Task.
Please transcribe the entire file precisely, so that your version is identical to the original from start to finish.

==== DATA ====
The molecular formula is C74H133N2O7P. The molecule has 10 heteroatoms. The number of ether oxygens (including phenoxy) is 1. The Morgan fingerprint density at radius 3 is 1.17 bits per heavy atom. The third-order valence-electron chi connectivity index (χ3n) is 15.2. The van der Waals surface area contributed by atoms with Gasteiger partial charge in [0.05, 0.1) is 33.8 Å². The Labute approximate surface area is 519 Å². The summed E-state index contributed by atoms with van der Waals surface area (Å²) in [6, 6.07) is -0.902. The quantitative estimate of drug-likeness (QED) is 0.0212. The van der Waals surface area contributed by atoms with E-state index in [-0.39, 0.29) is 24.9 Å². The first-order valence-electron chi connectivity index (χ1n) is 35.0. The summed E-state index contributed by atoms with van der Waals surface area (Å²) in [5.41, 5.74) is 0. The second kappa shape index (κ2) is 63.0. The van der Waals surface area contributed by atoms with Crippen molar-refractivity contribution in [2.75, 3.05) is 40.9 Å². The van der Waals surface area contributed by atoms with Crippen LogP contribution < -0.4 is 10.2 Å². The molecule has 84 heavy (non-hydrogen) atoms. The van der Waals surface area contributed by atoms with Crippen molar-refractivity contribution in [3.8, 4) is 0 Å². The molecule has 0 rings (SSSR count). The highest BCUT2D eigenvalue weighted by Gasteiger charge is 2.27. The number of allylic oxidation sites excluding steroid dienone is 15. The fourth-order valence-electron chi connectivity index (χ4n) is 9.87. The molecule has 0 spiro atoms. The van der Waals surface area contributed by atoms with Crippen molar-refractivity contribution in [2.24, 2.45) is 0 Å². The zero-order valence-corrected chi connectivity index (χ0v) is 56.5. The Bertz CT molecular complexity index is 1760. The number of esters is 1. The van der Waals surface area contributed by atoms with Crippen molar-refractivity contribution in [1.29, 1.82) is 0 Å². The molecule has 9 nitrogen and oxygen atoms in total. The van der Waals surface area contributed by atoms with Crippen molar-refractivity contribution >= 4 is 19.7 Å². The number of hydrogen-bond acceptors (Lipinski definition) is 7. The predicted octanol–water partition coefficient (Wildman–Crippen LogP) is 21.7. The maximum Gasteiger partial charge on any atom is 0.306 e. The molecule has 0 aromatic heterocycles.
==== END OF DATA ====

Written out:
The molecular formula is C74H133N2O7P. The molecule has 10 heteroatoms. The number of ether oxygens (including phenoxy) is 1. The Morgan fingerprint density at radius 3 is 1.17 bits per heavy atom. The third-order valence-electron chi connectivity index (χ3n) is 15.2. The van der Waals surface area contributed by atoms with Gasteiger partial charge in [0.05, 0.1) is 33.8 Å². The Labute approximate surface area is 519 Å². The summed E-state index contributed by atoms with van der Waals surface area (Å²) in [6, 6.07) is -0.902. The quantitative estimate of drug-likeness (QED) is 0.0212. The van der Waals surface area contributed by atoms with E-state index in [-0.39, 0.29) is 24.9 Å². The first-order valence-electron chi connectivity index (χ1n) is 35.0. The summed E-state index contributed by atoms with van der Waals surface area (Å²) in [5.41, 5.74) is 0. The second kappa shape index (κ2) is 63.0. The van der Waals surface area contributed by atoms with Crippen molar-refractivity contribution in [2.75, 3.05) is 40.9 Å². The van der Waals surface area contributed by atoms with Crippen LogP contribution < -0.4 is 10.2 Å². The molecule has 84 heavy (non-hydrogen) atoms. The van der Waals surface area contributed by atoms with Crippen molar-refractivity contribution in [3.8, 4) is 0 Å². The molecule has 0 rings (SSSR count). The highest BCUT2D eigenvalue weighted by Gasteiger charge is 2.27. The number of allylic oxidation sites excluding steroid dienone is 15. The fourth-order valence-electron chi connectivity index (χ4n) is 9.87. The molecule has 0 spiro atoms. The van der Waals surface area contributed by atoms with Crippen molar-refractivity contribution in [2.24, 2.45) is 0 Å². The zero-order valence-corrected chi connectivity index (χ0v) is 56.5. The Bertz CT molecular complexity index is 1760. The number of esters is 1. The van der Waals surface area contributed by atoms with Crippen molar-refractivity contribution in [1.29, 1.82) is 0 Å². The molecule has 9 nitrogen and oxygen atoms in total. The van der Waals surface area contributed by atoms with Crippen molar-refractivity contribution >= 4 is 19.7 Å². The number of hydrogen-bond acceptors (Lipinski definition) is 7. The predicted octanol–water partition coefficient (Wildman–Crippen LogP) is 21.7. The maximum Gasteiger partial charge on any atom is 0.306 e. The molecule has 0 aromatic heterocycles.